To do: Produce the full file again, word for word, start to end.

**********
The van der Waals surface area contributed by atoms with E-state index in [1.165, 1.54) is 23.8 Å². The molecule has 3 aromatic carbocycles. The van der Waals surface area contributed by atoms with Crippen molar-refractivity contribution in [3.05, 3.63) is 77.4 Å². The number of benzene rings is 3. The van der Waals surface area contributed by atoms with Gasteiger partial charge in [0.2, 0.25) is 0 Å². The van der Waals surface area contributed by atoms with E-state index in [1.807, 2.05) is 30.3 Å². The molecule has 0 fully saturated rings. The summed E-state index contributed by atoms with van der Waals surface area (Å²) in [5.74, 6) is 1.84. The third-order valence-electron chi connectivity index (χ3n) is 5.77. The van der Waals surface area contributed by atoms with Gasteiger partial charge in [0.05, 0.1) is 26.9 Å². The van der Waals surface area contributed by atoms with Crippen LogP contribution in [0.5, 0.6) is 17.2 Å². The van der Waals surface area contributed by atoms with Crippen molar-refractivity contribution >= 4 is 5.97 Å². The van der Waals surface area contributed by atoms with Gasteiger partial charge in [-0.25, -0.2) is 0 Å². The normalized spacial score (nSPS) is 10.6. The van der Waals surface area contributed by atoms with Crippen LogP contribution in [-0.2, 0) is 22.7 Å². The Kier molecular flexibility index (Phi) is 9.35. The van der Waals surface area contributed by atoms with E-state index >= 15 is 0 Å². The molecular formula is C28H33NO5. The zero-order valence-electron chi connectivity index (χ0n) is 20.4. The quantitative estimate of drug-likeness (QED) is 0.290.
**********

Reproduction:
The van der Waals surface area contributed by atoms with E-state index in [1.165, 1.54) is 23.8 Å². The molecule has 3 aromatic carbocycles. The van der Waals surface area contributed by atoms with Crippen molar-refractivity contribution in [3.05, 3.63) is 77.4 Å². The number of benzene rings is 3. The van der Waals surface area contributed by atoms with Gasteiger partial charge in [0.2, 0.25) is 0 Å². The van der Waals surface area contributed by atoms with E-state index in [1.807, 2.05) is 30.3 Å². The molecule has 0 fully saturated rings. The summed E-state index contributed by atoms with van der Waals surface area (Å²) in [5.74, 6) is 1.84. The third-order valence-electron chi connectivity index (χ3n) is 5.77. The van der Waals surface area contributed by atoms with Gasteiger partial charge in [0.05, 0.1) is 26.9 Å². The van der Waals surface area contributed by atoms with Crippen LogP contribution in [0.5, 0.6) is 17.2 Å². The van der Waals surface area contributed by atoms with Crippen molar-refractivity contribution >= 4 is 5.97 Å². The van der Waals surface area contributed by atoms with Gasteiger partial charge in [-0.25, -0.2) is 0 Å². The normalized spacial score (nSPS) is 10.6. The van der Waals surface area contributed by atoms with Crippen LogP contribution in [-0.2, 0) is 22.7 Å². The Kier molecular flexibility index (Phi) is 9.35. The van der Waals surface area contributed by atoms with E-state index >= 15 is 0 Å². The molecular formula is C28H33NO5. The zero-order valence-electron chi connectivity index (χ0n) is 20.4. The quantitative estimate of drug-likeness (QED) is 0.290.